Wednesday, April 27, 2022

Irene's College Cup--A Mother's Day Tribute


I have reached the age of accumulated things.  My husband and I are both collectors, but we were never ones to buy things just because they were currently popular.  We bought things we wanted to live with for a long time.  However, if you live long enough, it is inevitable that you will collect much more than you need.  We have reached that age and need to decide what should be gifted or discarded.  Like many of our friends, we are finding that difficult, because the value of so many of our things is a matter of memories.

One of those things is the decorative Custer Hall mug that belonged to my mother-in-law.  She had already been widowed twice when my husband and I married, the first time having been left to raise two little boys alone, and the second time having thought she had found a husband to enjoy the rest of a long life together, only to be widowed again after a few happy months. 

Of course, we realized her sadness, but perhaps we were too young to fully understand her courage.  At the time of her second marriage, she had given up her job to move to a new town.  With the sudden death of her husband, she had to turn away from the plans they had made together to make new plans for herself.  That decorative Custer Hall mug is a symbol of her courage.  She decided to go to college.

To be honest, today I see it as courageous, but as a young bride having my mother-in-law join us at college wasn't quite what I had in mind.  Today, I see it differently, and that is why I struggle to know what to do with her mug.

It had been a long time since high school for her, and stepping back into a classroom was challenging.  Her grades weren't great, but she persevered.  Then, she discovered a way to make it all work.  She continued to take a few hours, but she became a dorm mother at Custer Hall.  The transition from a coed with gray in her hair to a dorm mother was a better fit.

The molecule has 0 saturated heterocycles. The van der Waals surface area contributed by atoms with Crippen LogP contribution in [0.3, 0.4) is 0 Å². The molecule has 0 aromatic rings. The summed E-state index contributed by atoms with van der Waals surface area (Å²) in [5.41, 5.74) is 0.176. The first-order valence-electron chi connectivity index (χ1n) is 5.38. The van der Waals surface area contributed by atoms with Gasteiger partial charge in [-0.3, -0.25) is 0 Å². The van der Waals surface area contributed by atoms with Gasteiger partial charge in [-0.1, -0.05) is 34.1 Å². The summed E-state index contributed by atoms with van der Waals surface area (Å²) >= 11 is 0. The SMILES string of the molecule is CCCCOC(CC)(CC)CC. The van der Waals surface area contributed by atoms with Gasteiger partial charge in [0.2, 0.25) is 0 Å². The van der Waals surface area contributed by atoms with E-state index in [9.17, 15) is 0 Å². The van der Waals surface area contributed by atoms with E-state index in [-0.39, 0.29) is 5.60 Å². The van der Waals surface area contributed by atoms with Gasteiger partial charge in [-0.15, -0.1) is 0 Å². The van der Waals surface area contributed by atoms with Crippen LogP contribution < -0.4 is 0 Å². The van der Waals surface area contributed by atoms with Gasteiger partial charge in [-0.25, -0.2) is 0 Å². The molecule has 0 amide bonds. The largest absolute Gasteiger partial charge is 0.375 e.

Today, each year hundreds of people over the age of 50 go back to school.  Some get degrees to change careers and others choose to explore long-held passions that had to be deferred until retirement.  That was not common when my mother-in-law began her college career.  She had been a working mother when that was less common--although mothers at that time certainly had important responsibilities that did not include a pay check.  My mother-in-law had the responsibility of parenting alone and being the sole bread winner. 

The idea of senior citizens continuing their studies is fairly common today, and if not directed toward a degree then for other reasons.  Some places offer senior citizen tuition waivers.  Other seniors return primarily to enjoy campus amenities.  In fact, in some places, retirement communities are planned nearby the university.  Some schools offer classes just for seniors, and there are also opportunities for online courses.  I have now taught two virtual Osher classes, a program designed for continued learning for people 50 and older.

But in my mother-in-law's era, what she did was unusual and brave.  For me, her Custer Hall mug is like a trophy, awarded for her courage and determination to push sadness and disappointment out of her way and get on with life.  

With Mothers' Day not far away, being on May 8th, this seemed like a good time to share my mother-in-law's story and the symbol of her courage that I see when I look at the Custer Hall Mug. 


Anonymous said...

What a wonderful story about a strong woman and mother! Her life and her mug is a treasure! ~Deb L.

Anonymous said...

Oh this is really sweet. Yes she was brave to make such bad big change and to start again!
It's wonderful that you honor her by telling her story!

Anonymous said...

Very touching. Thank you.

Tammy Windscheffel said...

What a beautiful tribute to your mother in law. No matter what you do with the mug, the story you have shared here with others trumps any “thing”.

Tammy Windscheffel said...

What a beautiful tribute to your mother in law. No matter what you do with the mug, the story you have shared here trumps any “thing”.

Anonymous said...

Beautiful memory dear friend - after our long friendship, I can see how “Pinky” was shaped by her courage 🌷😇😇🎩

Unknown said...

That is a wonderful story about a very special person in your life. Thanks for sharing it. We have many such items that mean so much to us but little if anything to anyone else. Certainly they would not be shown on "Antiques Roadshow" since they have no monetary value and bring nothing at garage sales or estate sales. BUT they mean so much to us. That's why we have refused to let interior decorators pick items for display in our houses. Instead we use items of significance to us whether or not they have any monetary value. For someone who writes as well as you do Lyn, these items could form the basis of incredible stories that would live on well after we are all gone, just as you have done with Isaac. Something at least to think about.